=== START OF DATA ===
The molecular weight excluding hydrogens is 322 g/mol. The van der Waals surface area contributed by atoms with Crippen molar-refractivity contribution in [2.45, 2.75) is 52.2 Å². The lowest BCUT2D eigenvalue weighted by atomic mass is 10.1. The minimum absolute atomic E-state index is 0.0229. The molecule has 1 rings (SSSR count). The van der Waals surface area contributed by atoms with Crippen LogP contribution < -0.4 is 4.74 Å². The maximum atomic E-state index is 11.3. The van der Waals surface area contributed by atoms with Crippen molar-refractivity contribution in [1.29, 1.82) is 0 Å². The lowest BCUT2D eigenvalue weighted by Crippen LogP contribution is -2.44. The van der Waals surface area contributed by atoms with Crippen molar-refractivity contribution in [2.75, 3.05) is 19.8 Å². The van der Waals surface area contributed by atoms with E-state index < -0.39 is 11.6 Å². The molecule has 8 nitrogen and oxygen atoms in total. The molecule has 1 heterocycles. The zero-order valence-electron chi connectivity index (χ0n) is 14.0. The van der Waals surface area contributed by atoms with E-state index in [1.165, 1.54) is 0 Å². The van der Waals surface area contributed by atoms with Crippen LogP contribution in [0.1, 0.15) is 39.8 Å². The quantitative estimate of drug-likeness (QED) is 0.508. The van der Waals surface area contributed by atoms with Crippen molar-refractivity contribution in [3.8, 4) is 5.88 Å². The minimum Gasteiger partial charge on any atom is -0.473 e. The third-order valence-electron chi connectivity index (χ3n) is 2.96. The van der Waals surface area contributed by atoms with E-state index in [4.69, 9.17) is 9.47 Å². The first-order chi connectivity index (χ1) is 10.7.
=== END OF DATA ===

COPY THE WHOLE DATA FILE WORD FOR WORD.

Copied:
The molecular weight excluding hydrogens is 322 g/mol. The van der Waals surface area contributed by atoms with Crippen molar-refractivity contribution in [2.45, 2.75) is 52.2 Å². The lowest BCUT2D eigenvalue weighted by atomic mass is 10.1. The minimum absolute atomic E-state index is 0.0229. The molecule has 1 rings (SSSR count). The van der Waals surface area contributed by atoms with Crippen LogP contribution < -0.4 is 4.74 Å². The maximum atomic E-state index is 11.3. The van der Waals surface area contributed by atoms with Crippen molar-refractivity contribution in [1.29, 1.82) is 0 Å². The lowest BCUT2D eigenvalue weighted by Crippen LogP contribution is -2.44. The van der Waals surface area contributed by atoms with Crippen molar-refractivity contribution in [2.75, 3.05) is 19.8 Å². The van der Waals surface area contributed by atoms with E-state index < -0.39 is 11.6 Å². The molecule has 8 nitrogen and oxygen atoms in total. The molecule has 1 heterocycles. The zero-order valence-electron chi connectivity index (χ0n) is 14.0. The van der Waals surface area contributed by atoms with E-state index in [1.165, 1.54) is 0 Å². The van der Waals surface area contributed by atoms with Crippen LogP contribution in [0.1, 0.15) is 39.8 Å². The quantitative estimate of drug-likeness (QED) is 0.508. The van der Waals surface area contributed by atoms with Crippen molar-refractivity contribution in [3.8, 4) is 5.88 Å². The minimum Gasteiger partial charge on any atom is -0.473 e. The third-order valence-electron chi connectivity index (χ3n) is 2.96. The van der Waals surface area contributed by atoms with E-state index in [4.69, 9.17) is 9.47 Å². The first-order chi connectivity index (χ1) is 10.7.